She added: “Another issue that arose was that every other journey made to access places incurred a longer journey using more petrol, which could curtail blue badge holders from going out as much.”

Operations chief Mr Reilly responded: “There is no detriment in terms of access to dedicated parking facilities, as alternative routes remain available.

“There have also been additional blue badge bays established on Flourmill Lane, and the area of the Green, as part of the experimental order process.”

Aberdeen bus gates aren’t gatey enough

A visitor from Moray, who regularly travels into Aberdeen, was stumped by a lack of signage and visual indicators marking the bus gates.

“It said ‘bus gate’… but where was the actual gate? By the time I clocked what was going on, with impatient cars right on my rear bumper, it was too late.

“If you’re making a ‘bus gate’, why not make it a real gate, with an arm?”Line painting van on Union Street

Following feedback from members of the public, Aberdeen City Council workers were out painting the roads to make the bus gates “more clear”. Image: DC ThomsonThey concluded locals would learn the ropes in time, but the Aberdeen city centre bus gates would prove a “nasty trap” for unfamiliar visitors.

Another added: “You must be rubbing your hands together thinking about all the visitors due to come during the summer months and the fines you can expect.”

Aberdeen bus gates are signed by the book, council chief says

Again, chief operations officer Mark Reilly said in response: “The regulatory signs and road markings that provide for the bus gates/lanes are in accordance with regulatory design specifications, and guidance set out by the Department for Transport/Scottish Government.

“Ahead of the regulatory signs, there are also advance signs that warn drivers of the restrictions.

“The level of infringements is trending downwards; however, it continues to be monitored, and further changes are possible.

Aberdeenshire councillor leans over the fence to brand city centre bus gates ‘catastrophic’

Aberdeen City Council’s consultation even drew input from councillors in neighbouring Aberdeenshire.

Aberdeenshire Council's HQ at Woodhill House. Image: Kenny Elrick/DC Thomson
Aberdeenshire Council’s HQ at Woodhill House. Image: Kenny Elrick/DC Thomson

The unnamed rep offered their counterparts: “I’m just not sure that the decision-makers in the city realise the damage that they are doing with these interventions, and why people are now avoiding Aberdeen.

“My ward residents are quite frankly angry and appalled by the ‘anti-car’ policies which are being rolled out in Aberdeen.

Almost gleefully, the covert councillor added: “Of course it’s massively helping our Aberdeenshire hospitality and retail outlets which are seeing a marked lift in business, and I now find that suburbia Aberdeen dwellers are also discovering the benefits of the shire.

“My ward has lost much of the public transport we used to have, and that means that families depend more and more on the car than ever before.

“The city just doesn’t seem to ‘get it’.”

Damning their neighbours, they concluded: “Traffic management in Aberdeen city post-Covid needs to be completely rethought. And that means ‘no to bus gates’ which are yesterday’s solution to yesterday’s problems.”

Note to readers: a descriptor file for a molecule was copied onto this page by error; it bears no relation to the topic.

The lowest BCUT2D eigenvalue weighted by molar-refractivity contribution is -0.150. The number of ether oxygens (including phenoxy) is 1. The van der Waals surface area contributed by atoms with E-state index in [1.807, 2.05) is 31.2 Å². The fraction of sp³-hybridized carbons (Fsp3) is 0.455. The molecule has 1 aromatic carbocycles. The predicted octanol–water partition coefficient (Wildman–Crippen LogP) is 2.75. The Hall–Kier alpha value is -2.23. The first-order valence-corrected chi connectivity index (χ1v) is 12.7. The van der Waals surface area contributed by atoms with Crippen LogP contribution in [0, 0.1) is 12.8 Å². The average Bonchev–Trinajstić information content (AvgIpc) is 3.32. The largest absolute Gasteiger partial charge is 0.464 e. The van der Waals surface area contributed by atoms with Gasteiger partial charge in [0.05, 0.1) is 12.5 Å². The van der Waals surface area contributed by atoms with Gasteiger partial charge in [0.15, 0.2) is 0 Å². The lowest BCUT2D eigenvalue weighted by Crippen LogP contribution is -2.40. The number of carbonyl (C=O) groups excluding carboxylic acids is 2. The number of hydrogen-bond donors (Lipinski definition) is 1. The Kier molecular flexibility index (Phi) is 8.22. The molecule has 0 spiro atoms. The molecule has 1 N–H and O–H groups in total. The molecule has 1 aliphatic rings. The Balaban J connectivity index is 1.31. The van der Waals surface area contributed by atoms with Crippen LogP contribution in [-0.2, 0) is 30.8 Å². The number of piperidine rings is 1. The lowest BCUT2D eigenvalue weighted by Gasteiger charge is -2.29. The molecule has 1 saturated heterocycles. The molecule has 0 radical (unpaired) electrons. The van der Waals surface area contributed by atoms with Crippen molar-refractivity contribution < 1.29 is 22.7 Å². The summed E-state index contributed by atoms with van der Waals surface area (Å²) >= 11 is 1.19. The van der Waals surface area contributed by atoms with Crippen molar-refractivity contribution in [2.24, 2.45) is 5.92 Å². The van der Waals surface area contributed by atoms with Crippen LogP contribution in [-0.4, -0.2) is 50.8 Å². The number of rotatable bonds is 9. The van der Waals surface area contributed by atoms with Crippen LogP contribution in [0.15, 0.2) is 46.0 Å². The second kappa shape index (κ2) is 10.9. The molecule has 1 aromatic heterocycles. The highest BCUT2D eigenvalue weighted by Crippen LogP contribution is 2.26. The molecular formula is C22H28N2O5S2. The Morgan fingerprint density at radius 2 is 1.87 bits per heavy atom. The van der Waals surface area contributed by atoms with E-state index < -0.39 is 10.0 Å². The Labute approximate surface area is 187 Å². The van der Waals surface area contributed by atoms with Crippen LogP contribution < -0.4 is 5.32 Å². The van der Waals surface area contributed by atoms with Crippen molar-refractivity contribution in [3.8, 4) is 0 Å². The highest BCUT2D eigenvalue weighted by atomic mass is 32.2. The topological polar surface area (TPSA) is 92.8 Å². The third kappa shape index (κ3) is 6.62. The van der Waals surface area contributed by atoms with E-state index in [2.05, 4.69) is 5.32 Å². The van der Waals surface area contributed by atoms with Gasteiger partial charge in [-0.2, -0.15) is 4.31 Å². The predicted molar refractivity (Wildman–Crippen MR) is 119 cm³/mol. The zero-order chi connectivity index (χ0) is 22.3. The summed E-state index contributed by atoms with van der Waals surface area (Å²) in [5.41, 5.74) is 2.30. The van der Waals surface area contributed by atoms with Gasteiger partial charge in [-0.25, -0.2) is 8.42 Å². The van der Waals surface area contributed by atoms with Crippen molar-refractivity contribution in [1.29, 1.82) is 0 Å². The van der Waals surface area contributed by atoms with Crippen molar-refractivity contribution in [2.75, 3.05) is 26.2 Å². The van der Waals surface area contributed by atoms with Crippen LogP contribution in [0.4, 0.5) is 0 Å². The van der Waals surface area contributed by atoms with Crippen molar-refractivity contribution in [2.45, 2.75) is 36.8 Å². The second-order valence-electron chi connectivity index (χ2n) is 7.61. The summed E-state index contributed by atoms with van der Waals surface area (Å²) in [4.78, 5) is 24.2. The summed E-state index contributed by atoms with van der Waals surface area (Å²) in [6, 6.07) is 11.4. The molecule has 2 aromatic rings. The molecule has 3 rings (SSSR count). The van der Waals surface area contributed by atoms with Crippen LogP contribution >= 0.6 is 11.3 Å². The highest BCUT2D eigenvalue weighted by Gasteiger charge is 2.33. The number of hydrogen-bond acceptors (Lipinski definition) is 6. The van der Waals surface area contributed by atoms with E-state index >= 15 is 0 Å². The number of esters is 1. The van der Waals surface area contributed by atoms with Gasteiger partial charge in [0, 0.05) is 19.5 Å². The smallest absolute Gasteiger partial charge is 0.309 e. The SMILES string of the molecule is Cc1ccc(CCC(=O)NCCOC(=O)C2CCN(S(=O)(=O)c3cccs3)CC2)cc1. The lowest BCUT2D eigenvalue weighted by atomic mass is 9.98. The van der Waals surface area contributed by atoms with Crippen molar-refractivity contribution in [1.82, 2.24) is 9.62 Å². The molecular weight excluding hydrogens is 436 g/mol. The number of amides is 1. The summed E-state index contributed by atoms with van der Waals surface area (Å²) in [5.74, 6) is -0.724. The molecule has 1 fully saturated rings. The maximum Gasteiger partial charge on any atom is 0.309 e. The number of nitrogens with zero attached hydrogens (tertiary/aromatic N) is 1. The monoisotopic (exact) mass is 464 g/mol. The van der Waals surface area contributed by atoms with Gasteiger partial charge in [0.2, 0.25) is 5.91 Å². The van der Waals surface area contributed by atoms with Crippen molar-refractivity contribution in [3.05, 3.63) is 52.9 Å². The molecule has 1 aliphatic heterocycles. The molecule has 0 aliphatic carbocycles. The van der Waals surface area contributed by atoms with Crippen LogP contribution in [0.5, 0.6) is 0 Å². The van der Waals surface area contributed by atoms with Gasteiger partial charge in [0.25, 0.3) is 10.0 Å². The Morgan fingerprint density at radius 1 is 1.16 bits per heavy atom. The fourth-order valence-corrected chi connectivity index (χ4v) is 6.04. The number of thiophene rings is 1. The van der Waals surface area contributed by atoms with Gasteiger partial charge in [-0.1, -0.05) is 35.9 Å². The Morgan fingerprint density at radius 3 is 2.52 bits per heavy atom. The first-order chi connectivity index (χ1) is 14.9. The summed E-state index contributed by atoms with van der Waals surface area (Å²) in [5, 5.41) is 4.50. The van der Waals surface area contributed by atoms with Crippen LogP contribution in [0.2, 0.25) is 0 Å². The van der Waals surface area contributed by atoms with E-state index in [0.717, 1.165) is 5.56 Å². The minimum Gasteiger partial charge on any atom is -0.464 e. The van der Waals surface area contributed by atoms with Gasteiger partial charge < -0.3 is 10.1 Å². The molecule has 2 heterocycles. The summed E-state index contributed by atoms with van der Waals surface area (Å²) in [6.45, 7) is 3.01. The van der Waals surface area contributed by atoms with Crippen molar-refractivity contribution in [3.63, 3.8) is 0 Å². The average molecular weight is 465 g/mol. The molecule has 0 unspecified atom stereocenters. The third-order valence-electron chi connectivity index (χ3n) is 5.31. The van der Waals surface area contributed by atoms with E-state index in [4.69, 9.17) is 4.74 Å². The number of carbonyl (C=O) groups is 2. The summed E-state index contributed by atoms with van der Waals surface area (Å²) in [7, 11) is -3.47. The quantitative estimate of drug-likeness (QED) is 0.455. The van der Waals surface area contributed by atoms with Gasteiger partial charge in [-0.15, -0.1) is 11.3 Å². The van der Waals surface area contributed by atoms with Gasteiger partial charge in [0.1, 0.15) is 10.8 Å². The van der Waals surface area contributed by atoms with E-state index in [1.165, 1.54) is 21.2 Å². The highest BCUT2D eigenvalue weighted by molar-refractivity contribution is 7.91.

Council credibility crisis: ‘Insulting’ retrospective consultation

Aberdeen City Council’s use of the Etro to impose the bus gate and roads shakeup before asking for public opinion has more than irked many correspondents.

One wrote: “In my many years in business and industry I have never heard of the term retrospective consultation, the word consultation itself, to me and many others, implies that the stakeholders are consulted prior to a decision being taken, particularly where the subject matter is sensitive and impacts thousands… shame on you!

“The communication of the introduction of the ‘gates’ was extremely poor, if not shocking… for the public to be presented with a fait acommpli in such a matter affecting all in Aberdeen is fundamentally unacceptable and, to be frank, insulting.”

A map showing the bus priority route changes in Aberdeen city centre - including bus gates and the right-turn ban on Union Terrace into Rosemount Viaduct. Image: North East Bus Alliance/Big Partnership
A map showing the bus priority route changes in Aberdeen city centre – including bus gates and the right-turn ban on Union Terrace into Rosemount Viaduct. Image: North East Bus Alliance/Big Partnership

PR gurus Big Partnership have since been enlisted by the bus companies to highlight some of the positives the bus gates have brought.

Others complained that the case for the bus gates was made using almost decade-old data.

Calls for an inquiry into ‘cunning’ Aberdeen city centre bus gate decision-making

The “autocratic” Etro approach has left tens questioning whether their input will be considered, even after taking the time to email in for the consultation.

“Sadly, I feel at the end of the day, none of this will make any difference because the public will be ignored,” another citizen said.

“None of these restrictions will be lifted. It has caused reputational damage to the council which I doubt will be reversible.”

A blue badge holder added: “A full and open inquiry must take place. This use of the Etro is sharp practice by the unelected officers of Aberdeen.”

“There should be an inquiry into why this was rolled out without a much more significant and public consultation,” someone else added.

“Jobs have been lost and local businesses impacted significantly as a result of it.”

Councillors will vote on the future of the bus gates on Tuesday.